When I train woman interested in getting in shape, I always try to emphasize that they should get strong, and I’m always met with resistance. The idea of being strong is absolutely repulsive to some women, even though being stronger would help them achieve every single fitness goal they might have short of skeletal thinness.
Many women are so terrified of ending up like the models on muscle magazines that they are afraid to even touch a barbell. For many, this is the only female body type they associate with lifting heavy weights. However, gaining size like that is impossible without testosterone supplements and steroids. Even the less extreme examples of figure competitors perform with very low body-fat in order to make their muscles stand out more, and do not maintain that in their daily lives (because it is unhealthy and unsustainable). Most women simply don’t have enough testosterone to gain much size. If it were that easy to bulk up, every college athlete would have massive, rippling, vein-popping muscles.
The ‘toned’ look so many women covet is actually created by dense muscle, which is strong and is developed using high resistance training. Fat loss is easiest to achieve with additional muscle; since muscle is very metabolically active, more of it means more calories burned every minute of the day.
Please correct me if I’m wrong, but I get the impression that some women are not only against looking strong, they are against actually being strong, visibly or not. I can only attribute this to a misogynist notion that physically weak women are more desirable, more feminine.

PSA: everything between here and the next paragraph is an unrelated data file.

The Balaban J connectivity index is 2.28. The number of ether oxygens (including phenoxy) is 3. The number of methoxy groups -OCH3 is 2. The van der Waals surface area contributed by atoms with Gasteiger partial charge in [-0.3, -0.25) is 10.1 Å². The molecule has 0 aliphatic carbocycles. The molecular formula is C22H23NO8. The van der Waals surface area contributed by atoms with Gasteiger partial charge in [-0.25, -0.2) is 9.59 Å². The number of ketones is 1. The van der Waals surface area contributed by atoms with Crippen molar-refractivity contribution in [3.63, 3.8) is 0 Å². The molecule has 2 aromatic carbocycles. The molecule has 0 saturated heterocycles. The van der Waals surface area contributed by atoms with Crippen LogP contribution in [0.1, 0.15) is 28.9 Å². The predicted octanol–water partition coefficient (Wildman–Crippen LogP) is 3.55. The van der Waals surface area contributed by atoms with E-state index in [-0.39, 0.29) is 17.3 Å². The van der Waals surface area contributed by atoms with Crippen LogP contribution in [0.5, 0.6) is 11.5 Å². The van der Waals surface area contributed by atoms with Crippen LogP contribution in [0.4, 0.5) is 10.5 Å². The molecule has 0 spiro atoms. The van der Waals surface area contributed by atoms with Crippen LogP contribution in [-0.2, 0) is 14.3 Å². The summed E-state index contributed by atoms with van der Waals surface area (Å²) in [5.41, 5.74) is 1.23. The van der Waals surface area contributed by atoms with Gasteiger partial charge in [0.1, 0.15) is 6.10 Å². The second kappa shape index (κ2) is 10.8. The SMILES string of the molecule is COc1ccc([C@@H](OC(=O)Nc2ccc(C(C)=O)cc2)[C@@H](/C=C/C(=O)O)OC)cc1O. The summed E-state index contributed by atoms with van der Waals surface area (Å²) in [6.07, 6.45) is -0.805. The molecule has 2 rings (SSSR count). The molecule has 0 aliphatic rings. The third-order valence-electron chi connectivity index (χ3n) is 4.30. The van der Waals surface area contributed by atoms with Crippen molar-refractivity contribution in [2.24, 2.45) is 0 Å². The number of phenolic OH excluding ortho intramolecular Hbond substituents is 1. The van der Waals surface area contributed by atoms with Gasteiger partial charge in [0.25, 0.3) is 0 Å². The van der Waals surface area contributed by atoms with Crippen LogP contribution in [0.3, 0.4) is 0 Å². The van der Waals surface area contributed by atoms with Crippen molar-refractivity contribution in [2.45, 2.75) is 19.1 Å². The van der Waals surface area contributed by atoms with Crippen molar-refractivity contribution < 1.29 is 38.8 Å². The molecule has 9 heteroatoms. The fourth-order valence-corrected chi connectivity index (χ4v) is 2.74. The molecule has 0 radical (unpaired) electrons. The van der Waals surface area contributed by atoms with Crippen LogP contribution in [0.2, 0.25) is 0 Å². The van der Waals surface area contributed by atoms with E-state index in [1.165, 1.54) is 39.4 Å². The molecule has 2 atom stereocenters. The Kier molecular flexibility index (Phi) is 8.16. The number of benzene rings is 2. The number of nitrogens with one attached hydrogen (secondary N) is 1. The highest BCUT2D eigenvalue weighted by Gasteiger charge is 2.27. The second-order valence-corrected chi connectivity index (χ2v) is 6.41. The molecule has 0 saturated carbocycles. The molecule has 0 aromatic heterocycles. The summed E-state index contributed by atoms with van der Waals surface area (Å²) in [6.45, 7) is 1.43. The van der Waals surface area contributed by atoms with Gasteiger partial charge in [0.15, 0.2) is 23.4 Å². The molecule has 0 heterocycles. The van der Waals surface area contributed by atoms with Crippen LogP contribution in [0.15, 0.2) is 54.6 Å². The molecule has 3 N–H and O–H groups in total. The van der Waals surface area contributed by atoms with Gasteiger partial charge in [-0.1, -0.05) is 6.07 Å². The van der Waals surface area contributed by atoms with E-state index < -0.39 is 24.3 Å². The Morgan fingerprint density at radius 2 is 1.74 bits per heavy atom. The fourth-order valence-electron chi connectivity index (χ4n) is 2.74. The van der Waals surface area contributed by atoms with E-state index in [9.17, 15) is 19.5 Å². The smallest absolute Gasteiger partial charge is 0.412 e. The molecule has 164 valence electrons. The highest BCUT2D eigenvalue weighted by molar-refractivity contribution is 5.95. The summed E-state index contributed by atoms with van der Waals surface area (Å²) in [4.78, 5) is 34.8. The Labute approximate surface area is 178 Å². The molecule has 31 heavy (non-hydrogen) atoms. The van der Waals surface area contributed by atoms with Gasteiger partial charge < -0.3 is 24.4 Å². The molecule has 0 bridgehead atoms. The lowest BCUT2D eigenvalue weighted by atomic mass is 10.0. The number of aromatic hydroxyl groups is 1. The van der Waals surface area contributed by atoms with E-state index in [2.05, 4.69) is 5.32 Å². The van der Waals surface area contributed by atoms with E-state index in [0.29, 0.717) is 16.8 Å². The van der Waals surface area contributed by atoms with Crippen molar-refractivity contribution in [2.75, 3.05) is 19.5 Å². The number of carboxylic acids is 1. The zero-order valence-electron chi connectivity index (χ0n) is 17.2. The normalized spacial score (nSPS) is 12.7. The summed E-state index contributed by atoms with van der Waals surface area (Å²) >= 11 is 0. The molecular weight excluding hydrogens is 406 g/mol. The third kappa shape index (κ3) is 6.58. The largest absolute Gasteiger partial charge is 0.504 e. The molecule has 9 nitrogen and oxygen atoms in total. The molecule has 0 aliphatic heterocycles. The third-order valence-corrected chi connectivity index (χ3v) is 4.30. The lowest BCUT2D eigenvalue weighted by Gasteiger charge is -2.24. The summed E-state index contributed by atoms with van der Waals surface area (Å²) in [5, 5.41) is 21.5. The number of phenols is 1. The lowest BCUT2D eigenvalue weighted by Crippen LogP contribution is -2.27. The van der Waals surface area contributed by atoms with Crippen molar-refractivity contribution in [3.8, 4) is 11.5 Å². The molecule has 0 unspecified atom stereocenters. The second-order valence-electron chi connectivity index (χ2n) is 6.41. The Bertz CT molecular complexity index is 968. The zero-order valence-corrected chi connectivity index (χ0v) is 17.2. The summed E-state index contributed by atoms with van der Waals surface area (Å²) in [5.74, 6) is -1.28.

Women who lift heavier weights and get strong will look strong. Not mannish, bulky, unwomanly, butch, burly, or hulking. Strong. It is a shame that this is considered a bad thing.
We need to come upon a new standard of feminine beauty that allows a woman to be strong and attractive.
Since the biggest aversion is to visible arm muscles, the simplest solution is to focus on exercise that relies on the hips, legs, and back, rather than the upper body. Luckily, these are also the largest muscle groups and the ones that contribute the most to functional health. Deciding to sacrifice strength instead is not a solution, because failure to develop muscle will only lead to health problems down the road.
The better solution would be to work on accepting your own, unique standard of beauty. Vitality and health should be a part of what it means to be beautiful, and a body that is strong and fit in all aspects will express vitality unique to itself. That is true beauty, though perhaps not by the standards of Cosmo or Vogue.
I’ve written a handbook to explain my take on exercise and the role I think it should play in our lives. I have seen too many people who find themselves at war with themselves over their own health. I have also become really fed up with the fitness industry misleading people to make a profit. I’d like to clear away some of the myths and the lies, and present a vision of health that does not involve self-destructive exercise or starvation. My goal is to explain the movement and diet aspects of health in a way that lets you make your own decisions. If anything in this article resonated with you, check out the book (it’s free).
Inspired? Incensed? Please let me know in the comments below or on Twitter. If you liked the post, please share it with your friends using the links below.